Jeroen Torenbeek at the 'werf' opposite his house. Photos: Ivar Pel

Retirement turns 'Mister Summer School' back into Jeroen Torenbeek


Jeroen Torenbeek (66), the man who kickstarted internationalisation at Utrecht University, arrived at UU as a history student and is retiring as Mister Summer School. After years focusing on exchange programmes for students, PhD candidates, and teachers in many of the world’s countries, he’s now going to write a History book.

Read in Dutch

Unconventional, creative, musical. A mentor, a bon vivant, a friend for life, and crazy about the university. That’s just a handful of the countless nice labels three of his closest colleagues put on Jeroen Torenbeek, at DUB’s request. As we list these characteristics, a grin forms on the face of the man who came to the university as a student in the 1970s and now, after a long career, is leaving to retire.

“Yes, yes,” he says, laughing and rubbing his belly, when the term bon vivant is mentioned. “That’s what happens.” However, he wonders whether all these descriptions are correct. “Unconventional... I can relate to that. In some ways, I’m living my life backwards. The first house I bought was my holiday home in Italy, and I’m retiring when my youngest daughter is only nine years old.” His career at the university followed an unconventional path as well. “I started out managing 55 people, and I ended my career as manager of two employees.”

Jeroen Torenbeek is the man who kickstarted internationalisation at Utrecht University. First as an employee, later as director of what was then called “Bureau Buitenland” (“Abroad Office”). He multiplied the number of student exchanges and professionalised the contact with universities abroad, not to mention he turned Utrecht Summer School into the largest in Europe.

“He is a good networker, makes friends everywhere, and thinks outside the box,” stated three of his colleagues when asked about the reasons behind his success. “But mainly,” Torenbeek says, “it’s because of three people who gave me the freedom to do the job my way. The first was Ad van Kooijk from the Faculty of Humanities; the second was Wim Kardux, who was head of the department that Bureau Buitenland was a part of, and then there was University President Jan Veldhuis.”

"For years, I rented a two-room barn in Italy for 25 guilders a month"

Torenbeek comes from an artistic family: both his parents were visual artists, one of his sisters went to art school, and another one studied at the conservatory (music school). “And I chose history,” motivated by the desire to know how “things” came into being. He also studied Italian because of his fascination with Italian Renaissance art, and did a preparatory year for music school, looking to improve his bassoon skills. His music teacher said he was crazy for considering that study programme. “’You don’t need this. You could teach history!’ he said. To be honest, I did think I’d become a history teacher.”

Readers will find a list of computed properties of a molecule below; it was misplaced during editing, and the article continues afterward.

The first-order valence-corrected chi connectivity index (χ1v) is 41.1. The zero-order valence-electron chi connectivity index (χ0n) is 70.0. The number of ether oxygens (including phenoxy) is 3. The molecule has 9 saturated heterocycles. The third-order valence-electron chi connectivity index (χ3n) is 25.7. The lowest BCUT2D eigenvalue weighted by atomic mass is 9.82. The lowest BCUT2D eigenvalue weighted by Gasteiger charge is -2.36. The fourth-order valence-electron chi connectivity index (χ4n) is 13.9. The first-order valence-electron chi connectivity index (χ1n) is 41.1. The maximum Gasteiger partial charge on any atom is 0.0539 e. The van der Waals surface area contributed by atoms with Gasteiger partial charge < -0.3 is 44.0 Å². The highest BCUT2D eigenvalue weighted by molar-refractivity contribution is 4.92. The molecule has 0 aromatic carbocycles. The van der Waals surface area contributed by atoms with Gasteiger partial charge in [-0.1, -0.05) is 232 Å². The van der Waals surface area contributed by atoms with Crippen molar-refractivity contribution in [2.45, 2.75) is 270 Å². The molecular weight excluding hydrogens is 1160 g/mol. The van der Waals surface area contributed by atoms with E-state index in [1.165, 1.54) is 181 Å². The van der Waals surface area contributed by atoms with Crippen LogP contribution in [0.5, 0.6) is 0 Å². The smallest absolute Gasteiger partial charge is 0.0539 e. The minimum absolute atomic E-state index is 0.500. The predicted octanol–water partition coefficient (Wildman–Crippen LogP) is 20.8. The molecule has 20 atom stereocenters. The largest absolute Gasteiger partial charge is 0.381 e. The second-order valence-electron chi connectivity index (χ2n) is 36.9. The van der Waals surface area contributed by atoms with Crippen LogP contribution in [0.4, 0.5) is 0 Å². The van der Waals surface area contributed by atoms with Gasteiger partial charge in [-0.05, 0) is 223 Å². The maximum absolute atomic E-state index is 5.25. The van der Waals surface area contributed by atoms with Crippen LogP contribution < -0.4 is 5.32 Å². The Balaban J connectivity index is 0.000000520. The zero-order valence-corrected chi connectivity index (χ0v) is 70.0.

But life took him on a different path. He was asked to become a student assistant at the Italian programme, and later at the history one as well. Then, he became a policy officer at the Faculty of Humanities, where he was involved with the merging of several libraries into a big one. That’s where he heard that an Italian noblewoman was looking for an Italian-speaking student who could help set up a library in the Piedmont, a region of Italy bordering France and Switzerland. He immediately got on a train, and stayed in Italy for two months. An experience he will never forget: the mountain village stole his heart, and he was to come back there many more times. “For years, I rented a two-room barn there for 25 guilders a month, until the owner told me I either had to cancel my rental contract or buy the barn. I did the latter.”

"An experience abroad shakes you up a little"

It took Torenbeek 11 years to graduate from his history programme. That’s because he had many side hustles: “I’d been working throughout all those years: at the UU, at the language institute Babel (which I founded), and in music.” The last nudge to obtain his degree came when he became the manager of a group of non-scientific employees. “Suddenly, I was the manager of 55 people, half of whom were old enough to be my mother, and the other half were my grandmother’s age.”

That’s when Bureau Buitenland was set in motion. The number of students eligible for exchange programmes was small back then, but Torenbeek thought that all students should have the option to live abroad for a while. “You walk around in a different context, get to know a different form of education. An experience like that shakes you up a little. Then you take that back to the Netherlands with you, which makes you see the education here differently.”

Luckily, he was not the only one with this view. Student exchanges received a boost when the European Union launched the Erasmus programme in 1987, lifting the numerous restrictions to exchange programmes. “If seven students of French came to Utrecht from Strasbourg, that meant seven students of French from Utrecht should go to Strasbourg. That didn’t work very well. So, alongside other European universities, we decided to exchange students among ourselves regardless of the amount of students going each way, or which programmes they would follow. That plan was approved – probably because the EU wasn’t getting a lot of applications for international exchange applications. The collaboration was later named Utrecht Network.”

Bureau Buitenland came to an end in 2005, due to a reorganisation. Torenbeek then focused on developing the Utrecht Summer School, and leading the James Boswell Institute, which offered language courses and remediate courses for subjects like maths and physics. He led the institute between 2007 to 2012, when it became independent.

Internationalisation for the wrong reasons

Torenbeek values internationalisation, as long as it is not taken too far. “I don’t see the added value in recruiting Bachelor students abroad. It’s either about the money, or about keeping alive a programme that doesn’t attract enough Dutch students. But the budget that pays for Dutch education doesn’t get any bigger. That means that there’s less money per student if we get more students from abroad. There are more creative ways to keep a programme alive.”